Veterans who have drug or alcohol problems are more than twice as likely to die by suicide as their comrades. The research got published in the journal Addiction.
The study finds highest suicide risks are among those, who misuse prescription sedative medicines, such as tranquilizers. Women veterans who misuse opioid drugs also have an especially high risk of suicide. The findings point to a need to focus more veteran suicide-prevention efforts on those, who have substance use disorders, especially if they also have depression, schizophrenia, bipolar disorder, post-traumatic stress disorder or anxiety.
‘The suicide risk was highest for veterans of both genders who misused sedatives and markedly higher for women who misused opioids.’
These findings come from one of the largest-ever examinations of substance use disorders and suicide, involving more than 4.4 million veterans. "We hope these findings will help clinicians and health systems care for people with substance use disorders, with mental health conditions, and with both -- and focus suicide prevention efforts accordingly. Substance use disorders may be important markers for suicide risk," says Kipling Bohnert, Ph.D., lead author of the study and researcher with the VA Center for Clinical Management Research who is also an assistant professor of psychiatry at the U-M Medical School.
Using statistical techniques, the team calculated suicide rates per 100,000 veterans, and then calculated those rates for veterans with substance use issues overall, and for specific substance use disorders. In all, the suicide rate was 75.6 per 100,000 for veterans with any substance use disorder, compared with 34.7 for veterans overall. A previous study led by Mark Ilgen, Ph.D., co-author on the new study, found similarly higher rates in veterans who were tracked from 1999 to 2006. But the new study lets the researchers drill down to the specific substance that veterans had problems with, including alcohol, opioids, marijuana, and cocaine.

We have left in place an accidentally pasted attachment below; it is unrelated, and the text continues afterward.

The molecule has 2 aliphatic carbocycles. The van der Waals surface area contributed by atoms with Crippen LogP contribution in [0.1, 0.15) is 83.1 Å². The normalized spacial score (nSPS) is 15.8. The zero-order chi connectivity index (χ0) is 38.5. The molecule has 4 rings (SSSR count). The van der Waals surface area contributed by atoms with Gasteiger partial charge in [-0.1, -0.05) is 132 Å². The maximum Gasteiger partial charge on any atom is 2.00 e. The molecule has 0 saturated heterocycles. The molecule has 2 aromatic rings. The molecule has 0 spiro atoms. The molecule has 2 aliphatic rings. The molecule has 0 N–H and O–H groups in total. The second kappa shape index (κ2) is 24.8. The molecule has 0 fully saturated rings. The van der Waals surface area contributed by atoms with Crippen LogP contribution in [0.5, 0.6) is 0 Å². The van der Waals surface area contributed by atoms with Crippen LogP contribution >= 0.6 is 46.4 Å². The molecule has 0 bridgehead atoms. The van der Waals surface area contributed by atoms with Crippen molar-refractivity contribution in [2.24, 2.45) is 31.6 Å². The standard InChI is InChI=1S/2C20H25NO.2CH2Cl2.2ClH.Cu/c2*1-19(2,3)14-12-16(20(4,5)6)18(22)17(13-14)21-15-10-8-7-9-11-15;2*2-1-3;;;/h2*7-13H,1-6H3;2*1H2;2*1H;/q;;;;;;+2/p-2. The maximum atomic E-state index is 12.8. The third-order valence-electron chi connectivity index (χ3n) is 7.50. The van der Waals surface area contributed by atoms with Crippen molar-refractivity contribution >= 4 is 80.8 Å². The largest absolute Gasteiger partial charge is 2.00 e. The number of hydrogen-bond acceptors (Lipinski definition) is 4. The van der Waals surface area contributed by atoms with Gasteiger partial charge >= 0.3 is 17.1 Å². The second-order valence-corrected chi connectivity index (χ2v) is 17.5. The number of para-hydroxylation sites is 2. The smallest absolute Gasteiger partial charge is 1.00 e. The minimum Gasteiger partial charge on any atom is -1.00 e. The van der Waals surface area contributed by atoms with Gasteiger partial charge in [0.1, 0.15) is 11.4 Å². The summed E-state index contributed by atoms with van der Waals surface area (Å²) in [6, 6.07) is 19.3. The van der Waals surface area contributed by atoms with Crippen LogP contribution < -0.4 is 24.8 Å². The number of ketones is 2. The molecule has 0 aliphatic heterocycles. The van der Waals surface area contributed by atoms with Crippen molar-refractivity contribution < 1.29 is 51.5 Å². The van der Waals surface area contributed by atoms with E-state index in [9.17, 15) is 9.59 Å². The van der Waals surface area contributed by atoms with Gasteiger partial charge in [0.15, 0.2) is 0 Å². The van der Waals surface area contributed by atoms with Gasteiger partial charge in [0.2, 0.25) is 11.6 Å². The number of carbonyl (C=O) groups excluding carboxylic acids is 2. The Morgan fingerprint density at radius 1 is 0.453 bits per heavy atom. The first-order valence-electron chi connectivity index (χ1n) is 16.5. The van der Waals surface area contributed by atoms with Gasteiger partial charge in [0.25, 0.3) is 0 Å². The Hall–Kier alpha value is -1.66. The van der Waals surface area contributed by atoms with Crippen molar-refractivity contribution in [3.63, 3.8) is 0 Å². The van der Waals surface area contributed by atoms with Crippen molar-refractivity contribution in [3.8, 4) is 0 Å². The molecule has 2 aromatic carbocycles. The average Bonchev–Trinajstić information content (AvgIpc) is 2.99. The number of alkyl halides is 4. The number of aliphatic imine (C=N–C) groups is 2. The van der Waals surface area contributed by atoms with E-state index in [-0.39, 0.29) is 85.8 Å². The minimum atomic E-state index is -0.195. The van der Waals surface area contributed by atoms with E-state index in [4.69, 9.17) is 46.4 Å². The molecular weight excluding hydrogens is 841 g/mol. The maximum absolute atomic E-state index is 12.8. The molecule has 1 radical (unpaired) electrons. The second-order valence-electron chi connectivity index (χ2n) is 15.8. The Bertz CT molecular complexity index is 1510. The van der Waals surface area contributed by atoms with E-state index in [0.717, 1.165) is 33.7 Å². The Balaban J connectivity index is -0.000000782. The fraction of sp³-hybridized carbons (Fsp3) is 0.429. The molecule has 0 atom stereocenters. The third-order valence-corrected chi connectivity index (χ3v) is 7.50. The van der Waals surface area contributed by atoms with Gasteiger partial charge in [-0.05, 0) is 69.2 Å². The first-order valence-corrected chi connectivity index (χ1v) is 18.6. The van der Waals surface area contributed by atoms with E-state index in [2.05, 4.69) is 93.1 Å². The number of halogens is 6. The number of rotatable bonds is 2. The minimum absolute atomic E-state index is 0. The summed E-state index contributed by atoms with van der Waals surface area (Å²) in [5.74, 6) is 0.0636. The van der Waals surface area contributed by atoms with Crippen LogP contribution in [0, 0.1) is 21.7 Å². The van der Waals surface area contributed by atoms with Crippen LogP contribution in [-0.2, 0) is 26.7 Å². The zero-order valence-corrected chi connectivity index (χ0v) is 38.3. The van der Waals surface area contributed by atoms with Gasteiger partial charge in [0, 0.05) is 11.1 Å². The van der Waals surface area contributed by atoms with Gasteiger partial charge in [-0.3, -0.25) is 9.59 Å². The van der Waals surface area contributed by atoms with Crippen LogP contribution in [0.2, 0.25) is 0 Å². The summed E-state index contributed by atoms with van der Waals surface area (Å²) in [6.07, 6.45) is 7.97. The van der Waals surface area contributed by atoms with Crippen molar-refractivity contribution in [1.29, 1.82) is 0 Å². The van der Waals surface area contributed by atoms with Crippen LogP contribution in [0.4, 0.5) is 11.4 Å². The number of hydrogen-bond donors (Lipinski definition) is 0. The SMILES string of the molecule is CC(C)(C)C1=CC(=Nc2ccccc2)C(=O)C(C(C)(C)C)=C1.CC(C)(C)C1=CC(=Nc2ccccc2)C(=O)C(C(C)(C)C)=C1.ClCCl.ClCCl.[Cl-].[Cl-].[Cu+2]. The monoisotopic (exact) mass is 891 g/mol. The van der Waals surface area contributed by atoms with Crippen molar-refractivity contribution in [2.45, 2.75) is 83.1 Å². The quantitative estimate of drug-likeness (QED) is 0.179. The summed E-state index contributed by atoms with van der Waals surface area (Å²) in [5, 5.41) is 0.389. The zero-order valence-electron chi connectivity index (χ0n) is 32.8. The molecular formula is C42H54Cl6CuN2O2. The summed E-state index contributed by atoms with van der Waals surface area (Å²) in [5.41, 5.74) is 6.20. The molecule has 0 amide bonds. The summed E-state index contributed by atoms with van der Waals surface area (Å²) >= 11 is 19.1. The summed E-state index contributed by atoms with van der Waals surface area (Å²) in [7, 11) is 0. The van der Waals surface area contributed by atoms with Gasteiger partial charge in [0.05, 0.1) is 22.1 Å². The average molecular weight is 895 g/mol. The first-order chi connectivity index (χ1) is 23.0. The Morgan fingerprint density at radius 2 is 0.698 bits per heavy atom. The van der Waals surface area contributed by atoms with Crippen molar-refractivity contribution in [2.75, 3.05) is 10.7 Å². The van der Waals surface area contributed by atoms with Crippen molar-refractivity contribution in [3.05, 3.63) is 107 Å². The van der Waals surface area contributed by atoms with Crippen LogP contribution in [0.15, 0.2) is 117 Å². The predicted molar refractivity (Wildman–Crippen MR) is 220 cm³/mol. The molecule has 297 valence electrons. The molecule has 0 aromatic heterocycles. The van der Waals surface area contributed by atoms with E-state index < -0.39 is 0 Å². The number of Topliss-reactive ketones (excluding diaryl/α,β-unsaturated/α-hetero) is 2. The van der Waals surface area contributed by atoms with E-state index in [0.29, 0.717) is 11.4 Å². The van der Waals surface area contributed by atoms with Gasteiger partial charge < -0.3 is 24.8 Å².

The study found the suicide risk was highest for veterans of both genders who misused sedatives -- 171.4 per 100,000 -- and markedly higher for women who misused opioids, at 98.6 per 100,000. The researchers then took into account veterans' age and the overall severity of their medical conditions, and calculated the risk of suicide by type of substance use disorder. Men who misused amphetamines also had a suicide rate of 95 per 100,000.
Among women, only alcohol and opioid disorders remained associated with higher suicide risk, independent of mental and physical health. Bohnert adds, "Assessment and treatment of co-existing psychiatric conditions, in addition to substance use, may be important in lowering the risk of suicide among individuals who have substance use disorders." But both genders with substance use disorders had a higher rate of suicide even after differences in physical and mental health were factored in.